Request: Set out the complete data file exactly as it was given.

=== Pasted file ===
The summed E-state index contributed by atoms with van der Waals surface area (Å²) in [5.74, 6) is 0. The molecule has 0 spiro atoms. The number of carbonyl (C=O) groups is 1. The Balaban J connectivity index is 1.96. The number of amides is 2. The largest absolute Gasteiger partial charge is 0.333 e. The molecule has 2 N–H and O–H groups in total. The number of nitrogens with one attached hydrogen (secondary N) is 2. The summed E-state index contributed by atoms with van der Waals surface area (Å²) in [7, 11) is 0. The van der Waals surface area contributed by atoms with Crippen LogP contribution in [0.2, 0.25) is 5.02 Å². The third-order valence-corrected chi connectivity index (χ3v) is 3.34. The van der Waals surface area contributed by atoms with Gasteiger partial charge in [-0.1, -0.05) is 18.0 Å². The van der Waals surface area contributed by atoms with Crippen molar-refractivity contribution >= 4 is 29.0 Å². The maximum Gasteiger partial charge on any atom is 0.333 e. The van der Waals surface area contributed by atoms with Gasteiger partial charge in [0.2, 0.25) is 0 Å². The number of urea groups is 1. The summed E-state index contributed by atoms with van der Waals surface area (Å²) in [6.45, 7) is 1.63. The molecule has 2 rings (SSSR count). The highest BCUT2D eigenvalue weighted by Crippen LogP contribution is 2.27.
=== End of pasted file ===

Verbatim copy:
The summed E-state index contributed by atoms with van der Waals surface area (Å²) in [5.74, 6) is 0. The molecule has 0 spiro atoms. The number of carbonyl (C=O) groups is 1. The Balaban J connectivity index is 1.96. The number of amides is 2. The largest absolute Gasteiger partial charge is 0.333 e. The molecule has 2 N–H and O–H groups in total. The number of nitrogens with one attached hydrogen (secondary N) is 2. The summed E-state index contributed by atoms with van der Waals surface area (Å²) in [7, 11) is 0. The van der Waals surface area contributed by atoms with Crippen LogP contribution in [0.2, 0.25) is 5.02 Å². The third-order valence-corrected chi connectivity index (χ3v) is 3.34. The van der Waals surface area contributed by atoms with Gasteiger partial charge in [-0.1, -0.05) is 18.0 Å². The van der Waals surface area contributed by atoms with Crippen molar-refractivity contribution >= 4 is 29.0 Å². The maximum Gasteiger partial charge on any atom is 0.333 e. The van der Waals surface area contributed by atoms with Gasteiger partial charge in [0.2, 0.25) is 0 Å². The number of urea groups is 1. The summed E-state index contributed by atoms with van der Waals surface area (Å²) in [6.45, 7) is 1.63. The molecule has 2 rings (SSSR count). The highest BCUT2D eigenvalue weighted by Crippen LogP contribution is 2.27.